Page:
by John and Diane
Having and posting house rules in any home with children is useful, but in a foster home or in a home with RAD kids or children with Trust Disorders it is especially important.
House rules and written chore lists provide a feeling of safety and security to enhance a loving and trusting environment vital to RAD and TD kids.They, especially, need to prepare themselves for each day and enjoy a routine they can count on so that they can feel safe and secure.
Develop your house rules with the natural flow of the day and the household in mind. Start with the morning activities and grooming and end with bedtime. Include interactions with others in the house, and pet care.
The presence of the house rules and chore lists allows and insures equal justice for all the kids in the house. Everyone in the house is aware of the rules and can point out other kids breaking the rules or inconsistencies in the rules to the caregiver. RAD and TD kids always feel like they are being cheated and this allows them to feel like have recourse in the house.
When a foster child first the enters the house, you go over the rules with them and make sure they understand them. Rules are posted in the home, and each child is given a copy. Kids are asked to sign a copy of the rules and an agreement with the parent that the parent can search the child’s room (amongst other things to be discussed in later posts) and enforce the rules.
There is also a disciplinary chart and a reward chart. Again, giving the RAD and TD child a clear understanding of what to expect, therefore helping to build a sense of situational security and safety. (We will discuss these charts later as well.)
House rules may be adjusted to the child’s abilities to follow the rules (for example, ability to clean his or her room.) It must be explained that the house rules are not there as a punishment but as a way to help everyone get along in the house and to create harmony. It is not wrong or being “mean” to say to someone in the house “I am sorry honey, but you broke the house rule and you have to be punished because it is not fair to the other people in the house that you didn’t follow the rules.”
Never refer to the house rules in an angry fashion, but in a sincere, “teaching moment” fashion. This way the child doesn’t resent the presence of the house rules, but sees them as a guide to live peacefully with others as part of a family.
Follow up on the discussion of the breaking of the house rules with the Love and Logic or 123 Magic systems, but begin the initial discussion of the breaking of the house rules in this calm manner.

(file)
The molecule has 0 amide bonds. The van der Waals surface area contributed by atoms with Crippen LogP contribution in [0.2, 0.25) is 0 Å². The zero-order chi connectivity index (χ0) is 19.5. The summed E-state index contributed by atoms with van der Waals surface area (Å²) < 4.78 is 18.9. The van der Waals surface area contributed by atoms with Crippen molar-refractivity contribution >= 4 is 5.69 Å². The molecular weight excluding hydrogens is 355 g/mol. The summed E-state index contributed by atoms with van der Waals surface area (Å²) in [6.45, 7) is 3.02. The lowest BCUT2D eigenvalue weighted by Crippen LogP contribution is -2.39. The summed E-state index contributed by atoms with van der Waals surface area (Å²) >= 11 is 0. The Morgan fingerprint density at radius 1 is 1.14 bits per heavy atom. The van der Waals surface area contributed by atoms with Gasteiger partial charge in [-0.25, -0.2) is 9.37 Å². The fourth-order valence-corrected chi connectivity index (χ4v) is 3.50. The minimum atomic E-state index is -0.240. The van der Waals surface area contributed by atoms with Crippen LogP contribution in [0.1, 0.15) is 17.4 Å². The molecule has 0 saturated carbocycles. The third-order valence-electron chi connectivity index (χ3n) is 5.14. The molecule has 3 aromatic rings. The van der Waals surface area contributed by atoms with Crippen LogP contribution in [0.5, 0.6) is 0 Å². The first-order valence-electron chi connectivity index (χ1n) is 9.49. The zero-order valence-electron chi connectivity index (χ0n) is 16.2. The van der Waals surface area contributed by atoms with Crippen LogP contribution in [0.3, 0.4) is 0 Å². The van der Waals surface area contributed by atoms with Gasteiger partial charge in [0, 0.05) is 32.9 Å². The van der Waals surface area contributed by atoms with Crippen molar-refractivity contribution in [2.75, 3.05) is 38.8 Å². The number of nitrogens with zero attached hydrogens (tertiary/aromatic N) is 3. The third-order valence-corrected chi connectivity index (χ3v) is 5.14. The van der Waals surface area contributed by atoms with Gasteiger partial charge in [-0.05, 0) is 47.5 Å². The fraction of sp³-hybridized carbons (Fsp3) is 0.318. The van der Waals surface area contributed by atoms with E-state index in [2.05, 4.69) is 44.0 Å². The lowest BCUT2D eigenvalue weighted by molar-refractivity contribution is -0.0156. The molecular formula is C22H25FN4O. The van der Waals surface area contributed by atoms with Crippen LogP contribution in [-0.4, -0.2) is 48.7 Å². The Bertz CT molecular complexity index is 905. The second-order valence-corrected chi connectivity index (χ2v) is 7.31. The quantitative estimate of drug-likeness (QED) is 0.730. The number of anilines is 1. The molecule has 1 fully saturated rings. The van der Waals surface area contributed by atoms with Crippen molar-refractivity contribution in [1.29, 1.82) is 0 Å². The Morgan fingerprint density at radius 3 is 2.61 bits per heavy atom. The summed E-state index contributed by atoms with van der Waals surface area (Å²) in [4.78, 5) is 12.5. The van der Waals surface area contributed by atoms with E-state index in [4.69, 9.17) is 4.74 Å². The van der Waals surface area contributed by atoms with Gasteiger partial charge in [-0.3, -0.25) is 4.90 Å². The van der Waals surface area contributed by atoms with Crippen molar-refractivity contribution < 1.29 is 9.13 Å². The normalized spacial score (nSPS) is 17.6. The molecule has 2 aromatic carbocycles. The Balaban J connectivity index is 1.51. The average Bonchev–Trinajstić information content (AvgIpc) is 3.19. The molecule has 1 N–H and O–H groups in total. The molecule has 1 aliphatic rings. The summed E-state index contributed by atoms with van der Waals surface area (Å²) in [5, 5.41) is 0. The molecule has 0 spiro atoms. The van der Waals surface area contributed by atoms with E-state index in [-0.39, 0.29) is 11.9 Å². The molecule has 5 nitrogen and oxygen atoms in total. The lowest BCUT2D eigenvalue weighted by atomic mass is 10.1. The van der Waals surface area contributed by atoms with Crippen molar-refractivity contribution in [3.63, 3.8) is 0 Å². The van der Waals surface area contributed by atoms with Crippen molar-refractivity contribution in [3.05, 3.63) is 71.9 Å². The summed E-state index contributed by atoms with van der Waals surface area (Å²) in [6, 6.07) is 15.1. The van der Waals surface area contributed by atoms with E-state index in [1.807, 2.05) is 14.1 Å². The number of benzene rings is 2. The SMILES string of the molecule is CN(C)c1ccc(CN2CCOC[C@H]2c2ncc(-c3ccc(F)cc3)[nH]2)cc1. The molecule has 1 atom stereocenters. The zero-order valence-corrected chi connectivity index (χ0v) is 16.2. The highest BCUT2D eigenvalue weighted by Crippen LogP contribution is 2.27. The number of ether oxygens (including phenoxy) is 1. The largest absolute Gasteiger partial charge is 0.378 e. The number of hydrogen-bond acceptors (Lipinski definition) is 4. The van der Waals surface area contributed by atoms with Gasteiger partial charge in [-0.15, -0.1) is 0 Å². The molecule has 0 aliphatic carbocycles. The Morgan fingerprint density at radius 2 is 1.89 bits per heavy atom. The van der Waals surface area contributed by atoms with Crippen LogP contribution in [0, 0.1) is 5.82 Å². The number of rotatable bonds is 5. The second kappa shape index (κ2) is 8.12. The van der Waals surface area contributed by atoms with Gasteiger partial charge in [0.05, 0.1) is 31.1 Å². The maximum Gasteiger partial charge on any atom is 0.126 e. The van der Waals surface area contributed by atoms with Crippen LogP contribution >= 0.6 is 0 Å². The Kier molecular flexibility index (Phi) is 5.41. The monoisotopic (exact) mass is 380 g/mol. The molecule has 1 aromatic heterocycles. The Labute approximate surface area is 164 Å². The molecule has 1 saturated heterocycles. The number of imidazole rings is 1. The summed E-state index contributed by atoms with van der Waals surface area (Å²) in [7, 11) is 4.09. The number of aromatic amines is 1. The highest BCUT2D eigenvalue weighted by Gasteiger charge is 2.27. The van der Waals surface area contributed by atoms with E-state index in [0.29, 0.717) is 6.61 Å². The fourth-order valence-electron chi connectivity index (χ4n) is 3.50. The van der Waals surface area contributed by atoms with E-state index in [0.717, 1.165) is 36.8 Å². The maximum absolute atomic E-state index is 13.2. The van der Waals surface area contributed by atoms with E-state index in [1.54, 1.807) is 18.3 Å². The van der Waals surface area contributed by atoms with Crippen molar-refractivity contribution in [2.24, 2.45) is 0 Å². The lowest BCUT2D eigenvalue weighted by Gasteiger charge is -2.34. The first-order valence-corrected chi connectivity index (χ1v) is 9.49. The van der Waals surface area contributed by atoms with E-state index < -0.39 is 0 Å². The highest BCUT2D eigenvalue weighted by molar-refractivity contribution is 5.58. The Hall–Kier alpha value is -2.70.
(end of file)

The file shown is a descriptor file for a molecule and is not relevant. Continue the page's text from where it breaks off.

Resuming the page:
The other benefit of the House Rules is that they extend to friends of the children. When a friend visits, they, too, are instructed of the rules, and thereby feel safe in the home, and have a clear understanding of what behavior is expected of them, and others in the house.
Always have as the last thing on the House Rules list, “ Rules can be Modified by (your name)” as undoubtedly you will need to modify them, and one of your kids (a future lawyer) will tell you that you can’t unless you have this on the sheet. Be prepared to defend this stance.
Here are our house rules you can use as an example:
Make your bed
Clean your bedroom
Turn off your Lights and night light
Brush your teeth.
Make sure you have everything you need for school or work before you leave the house.
Go to school/go play
Put your clean clothes away and bring back your basket to the laundry room. Dump your dirty clothes in the laundry room on laundry day.
Do chores that are asked of you
Take a bath or shower before bedtime when told.
Clean your bedroom.
Brush your teeth
Go to bed and be quiet and turn off your lights you may have a nightlight.
John will check your bedroom each day they must be as neat as possible based on your age and abilities will check all bedrooms.
Do not steal
Do not lie
Do not swear
Do not fight
Do not back talk to adults
Do not enter other people’s bedrooms without permission from John.
Always knock on the bathroom door before entering, wash hand after using, flush toilet, and put toilet seat down.
Always pick up your toys or anything you were using and put them back.
Always ask before taking food. Pop/ juices/milk can only be drank at mealtime. All other times. water is available for you to drink.
Do not eat in your bedroom or any other room other then the kitchen and dining room area with out permission from John. Always put your dishes away.
No cell phone or computers in the bedroom after bedtime.
John can modify any of these rules at any time.
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